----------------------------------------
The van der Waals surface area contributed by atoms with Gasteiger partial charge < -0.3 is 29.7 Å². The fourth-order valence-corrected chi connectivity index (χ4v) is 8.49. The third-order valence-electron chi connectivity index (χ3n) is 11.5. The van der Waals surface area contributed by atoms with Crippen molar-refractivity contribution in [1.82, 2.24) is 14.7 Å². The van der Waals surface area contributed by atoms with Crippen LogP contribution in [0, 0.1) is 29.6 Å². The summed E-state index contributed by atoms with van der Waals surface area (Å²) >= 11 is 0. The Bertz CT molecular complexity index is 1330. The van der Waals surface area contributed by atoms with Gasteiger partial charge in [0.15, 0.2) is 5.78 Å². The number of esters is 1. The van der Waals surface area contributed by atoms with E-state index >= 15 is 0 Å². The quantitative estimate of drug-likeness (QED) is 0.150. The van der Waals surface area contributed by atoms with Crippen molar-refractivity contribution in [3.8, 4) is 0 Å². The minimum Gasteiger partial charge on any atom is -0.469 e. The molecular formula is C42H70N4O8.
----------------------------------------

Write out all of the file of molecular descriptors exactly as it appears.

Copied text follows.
The van der Waals surface area contributed by atoms with Gasteiger partial charge < -0.3 is 29.7 Å². The fourth-order valence-corrected chi connectivity index (χ4v) is 8.49. The third-order valence-electron chi connectivity index (χ3n) is 11.5. The van der Waals surface area contributed by atoms with Crippen molar-refractivity contribution in [1.82, 2.24) is 14.7 Å². The van der Waals surface area contributed by atoms with Crippen LogP contribution in [0, 0.1) is 29.6 Å². The summed E-state index contributed by atoms with van der Waals surface area (Å²) >= 11 is 0. The Bertz CT molecular complexity index is 1330. The van der Waals surface area contributed by atoms with Gasteiger partial charge in [0.15, 0.2) is 5.78 Å². The number of esters is 1. The van der Waals surface area contributed by atoms with E-state index >= 15 is 0 Å². The quantitative estimate of drug-likeness (QED) is 0.150. The van der Waals surface area contributed by atoms with Crippen molar-refractivity contribution in [3.8, 4) is 0 Å². The minimum Gasteiger partial charge on any atom is -0.469 e. The molecular formula is C42H70N4O8.